Meanwhile, some of relatives and friends to Kayihura turned cold when the court refused to entertain his bail application.
Before Kayihura’s arrest, a number of close allies including senior police and army officers believed had been arrested by the army before being detained at Makindye over a number of offences that the army has kept a secret.
Among those arrested included; the former cyber-crime head Richard Ndaboine, former crime intelligence director Col Ndahura Atwooki, the former Flying Squad commander Herbert Muhangi, former Professional Standards Unit Commander Good Mwesigwa and Lt Col Peter Musherure, the former deputy police director of crime intelligence among others.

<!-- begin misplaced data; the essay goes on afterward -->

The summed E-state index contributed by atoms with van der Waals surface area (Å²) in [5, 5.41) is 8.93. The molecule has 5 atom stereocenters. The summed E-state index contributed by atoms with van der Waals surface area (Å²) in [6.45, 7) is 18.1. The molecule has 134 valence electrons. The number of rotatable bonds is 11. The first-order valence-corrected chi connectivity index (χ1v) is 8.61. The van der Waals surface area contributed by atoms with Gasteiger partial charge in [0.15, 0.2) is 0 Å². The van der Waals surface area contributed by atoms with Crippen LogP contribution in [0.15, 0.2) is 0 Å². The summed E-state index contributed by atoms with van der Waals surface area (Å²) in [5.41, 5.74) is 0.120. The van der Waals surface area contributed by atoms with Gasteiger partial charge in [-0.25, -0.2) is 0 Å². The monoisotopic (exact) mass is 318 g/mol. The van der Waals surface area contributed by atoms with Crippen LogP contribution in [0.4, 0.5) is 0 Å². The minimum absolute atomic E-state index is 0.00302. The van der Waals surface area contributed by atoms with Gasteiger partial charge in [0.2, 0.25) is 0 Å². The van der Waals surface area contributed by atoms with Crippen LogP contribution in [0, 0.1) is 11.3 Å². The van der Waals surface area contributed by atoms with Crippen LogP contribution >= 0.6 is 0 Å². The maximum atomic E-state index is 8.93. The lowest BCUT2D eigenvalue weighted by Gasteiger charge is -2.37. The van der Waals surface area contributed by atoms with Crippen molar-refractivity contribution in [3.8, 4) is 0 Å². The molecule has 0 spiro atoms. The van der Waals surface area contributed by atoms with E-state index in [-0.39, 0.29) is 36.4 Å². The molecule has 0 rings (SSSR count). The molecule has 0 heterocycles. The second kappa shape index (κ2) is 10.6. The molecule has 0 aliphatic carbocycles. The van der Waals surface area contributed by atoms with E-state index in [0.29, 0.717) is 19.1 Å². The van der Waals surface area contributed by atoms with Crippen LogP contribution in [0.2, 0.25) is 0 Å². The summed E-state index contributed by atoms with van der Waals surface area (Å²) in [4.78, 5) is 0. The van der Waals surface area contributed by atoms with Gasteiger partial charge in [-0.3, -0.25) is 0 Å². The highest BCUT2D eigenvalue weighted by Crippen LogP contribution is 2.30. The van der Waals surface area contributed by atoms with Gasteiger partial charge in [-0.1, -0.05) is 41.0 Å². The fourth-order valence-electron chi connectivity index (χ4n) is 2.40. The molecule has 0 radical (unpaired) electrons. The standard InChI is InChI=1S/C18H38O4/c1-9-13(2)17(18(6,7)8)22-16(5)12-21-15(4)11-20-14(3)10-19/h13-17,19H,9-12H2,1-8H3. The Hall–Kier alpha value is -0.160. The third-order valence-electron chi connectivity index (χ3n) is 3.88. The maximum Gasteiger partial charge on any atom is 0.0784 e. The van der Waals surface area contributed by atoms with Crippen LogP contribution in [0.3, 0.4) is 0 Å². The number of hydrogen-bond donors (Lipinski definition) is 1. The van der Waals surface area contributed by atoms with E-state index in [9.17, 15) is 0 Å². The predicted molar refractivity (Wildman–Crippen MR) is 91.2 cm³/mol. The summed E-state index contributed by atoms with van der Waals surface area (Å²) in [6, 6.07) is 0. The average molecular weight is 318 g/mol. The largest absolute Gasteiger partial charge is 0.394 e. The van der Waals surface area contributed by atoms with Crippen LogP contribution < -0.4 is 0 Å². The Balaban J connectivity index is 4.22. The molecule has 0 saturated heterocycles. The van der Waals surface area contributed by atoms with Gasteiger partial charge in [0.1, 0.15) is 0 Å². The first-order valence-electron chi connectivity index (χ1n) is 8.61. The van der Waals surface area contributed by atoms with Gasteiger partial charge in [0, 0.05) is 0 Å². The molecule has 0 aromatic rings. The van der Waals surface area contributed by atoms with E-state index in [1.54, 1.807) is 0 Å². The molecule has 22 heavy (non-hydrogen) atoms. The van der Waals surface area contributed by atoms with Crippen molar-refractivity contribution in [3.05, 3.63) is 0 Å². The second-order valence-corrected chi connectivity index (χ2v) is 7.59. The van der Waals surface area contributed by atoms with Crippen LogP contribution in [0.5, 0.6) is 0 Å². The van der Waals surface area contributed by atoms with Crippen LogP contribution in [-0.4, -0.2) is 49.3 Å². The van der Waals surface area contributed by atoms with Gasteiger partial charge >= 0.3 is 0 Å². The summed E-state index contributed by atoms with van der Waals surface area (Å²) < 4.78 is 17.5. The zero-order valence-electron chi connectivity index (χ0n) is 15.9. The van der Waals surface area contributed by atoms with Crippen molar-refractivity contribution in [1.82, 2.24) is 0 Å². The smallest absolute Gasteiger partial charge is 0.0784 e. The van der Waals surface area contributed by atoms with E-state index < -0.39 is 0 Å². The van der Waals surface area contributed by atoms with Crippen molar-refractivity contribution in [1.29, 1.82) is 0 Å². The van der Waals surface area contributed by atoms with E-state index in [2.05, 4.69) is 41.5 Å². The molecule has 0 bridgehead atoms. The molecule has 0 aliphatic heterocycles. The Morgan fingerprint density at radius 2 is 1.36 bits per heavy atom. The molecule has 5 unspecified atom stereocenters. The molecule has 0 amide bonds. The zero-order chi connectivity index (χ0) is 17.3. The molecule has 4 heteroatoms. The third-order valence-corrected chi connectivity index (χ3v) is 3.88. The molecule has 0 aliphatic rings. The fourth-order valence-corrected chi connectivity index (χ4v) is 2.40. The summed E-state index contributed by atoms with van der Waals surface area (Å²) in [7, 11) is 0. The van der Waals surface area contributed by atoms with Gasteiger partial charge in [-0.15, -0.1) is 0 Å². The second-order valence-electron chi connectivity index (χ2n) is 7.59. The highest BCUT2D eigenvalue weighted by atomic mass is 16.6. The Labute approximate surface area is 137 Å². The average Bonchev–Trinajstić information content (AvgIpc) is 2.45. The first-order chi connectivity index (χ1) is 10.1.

Earlier, the army had also arrested; the former Special Operations Unit commander, Senior Superintendent of Police Nixon Agasiirwe, the former PSU commander, Professional Standards Unit Joel Aguma, Assistant Superintendent of Police James Magada (Crime Intelligence), Sgt Abel Tumukunde (the Flying Squad), SPC Faisal Katende (Flying Squad), AIP Benon Atwebembeirwe and D/Cpl Amon Kwarisima attached to crime intelligence of kidnapping and repatriating Lt.Joel Mutabazi, a former bodyguard to Rwandan president Paul Kagame.
Boda boda 2010 patron Abdalla Kitatta and a number of the group members had too been arrested.
The former military assistant to President Museveni rose through the ranks to become a darling to the commander in chief for among others helping break opposition protests like the walk to work.
Kayihura later became one of most powerful figures in the country and the longest serving Inspector General of Police, having spent 12 years on the helm.